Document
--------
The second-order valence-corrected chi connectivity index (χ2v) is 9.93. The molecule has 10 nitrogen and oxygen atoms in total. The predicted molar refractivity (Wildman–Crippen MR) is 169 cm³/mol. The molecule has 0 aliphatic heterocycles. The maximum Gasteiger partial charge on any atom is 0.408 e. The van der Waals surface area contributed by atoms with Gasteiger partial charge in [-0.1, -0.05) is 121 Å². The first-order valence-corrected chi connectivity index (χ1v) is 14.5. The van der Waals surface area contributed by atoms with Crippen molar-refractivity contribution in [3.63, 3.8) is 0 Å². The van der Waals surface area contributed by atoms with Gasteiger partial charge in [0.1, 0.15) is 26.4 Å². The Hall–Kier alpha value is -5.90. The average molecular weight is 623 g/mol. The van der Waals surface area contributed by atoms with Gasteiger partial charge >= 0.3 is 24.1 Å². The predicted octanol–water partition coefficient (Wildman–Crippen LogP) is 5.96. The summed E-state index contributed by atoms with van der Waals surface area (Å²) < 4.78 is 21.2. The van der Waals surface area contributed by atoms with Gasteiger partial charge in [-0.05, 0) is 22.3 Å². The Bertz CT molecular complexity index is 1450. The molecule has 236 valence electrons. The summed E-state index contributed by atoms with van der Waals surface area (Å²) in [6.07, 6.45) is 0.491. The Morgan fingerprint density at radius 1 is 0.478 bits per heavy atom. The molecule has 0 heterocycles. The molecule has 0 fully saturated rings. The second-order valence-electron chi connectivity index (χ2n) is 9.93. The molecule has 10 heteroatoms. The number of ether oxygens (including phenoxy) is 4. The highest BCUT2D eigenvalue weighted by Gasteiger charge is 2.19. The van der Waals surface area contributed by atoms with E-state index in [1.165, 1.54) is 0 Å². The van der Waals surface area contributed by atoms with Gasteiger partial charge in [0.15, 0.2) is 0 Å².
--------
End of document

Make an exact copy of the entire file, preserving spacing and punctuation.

The second-order valence-corrected chi connectivity index (χ2v) is 9.93. The molecule has 10 nitrogen and oxygen atoms in total. The predicted molar refractivity (Wildman–Crippen MR) is 169 cm³/mol. The molecule has 0 aliphatic heterocycles. The maximum Gasteiger partial charge on any atom is 0.408 e. The van der Waals surface area contributed by atoms with Gasteiger partial charge in [-0.1, -0.05) is 121 Å². The first-order valence-corrected chi connectivity index (χ1v) is 14.5. The van der Waals surface area contributed by atoms with Crippen molar-refractivity contribution in [3.63, 3.8) is 0 Å². The van der Waals surface area contributed by atoms with Gasteiger partial charge in [0.1, 0.15) is 26.4 Å². The Hall–Kier alpha value is -5.90. The average molecular weight is 623 g/mol. The van der Waals surface area contributed by atoms with Gasteiger partial charge >= 0.3 is 24.1 Å². The predicted octanol–water partition coefficient (Wildman–Crippen LogP) is 5.96. The summed E-state index contributed by atoms with van der Waals surface area (Å²) < 4.78 is 21.2. The van der Waals surface area contributed by atoms with Gasteiger partial charge in [-0.05, 0) is 22.3 Å². The Bertz CT molecular complexity index is 1450. The molecule has 236 valence electrons. The summed E-state index contributed by atoms with van der Waals surface area (Å²) in [6.07, 6.45) is 0.491. The Morgan fingerprint density at radius 1 is 0.478 bits per heavy atom. The molecule has 0 heterocycles. The molecule has 0 fully saturated rings. The second-order valence-electron chi connectivity index (χ2n) is 9.93. The molecule has 10 heteroatoms. The number of ether oxygens (including phenoxy) is 4. The highest BCUT2D eigenvalue weighted by Gasteiger charge is 2.19. The van der Waals surface area contributed by atoms with E-state index in [1.165, 1.54) is 0 Å². The van der Waals surface area contributed by atoms with Gasteiger partial charge in [0.15, 0.2) is 0 Å².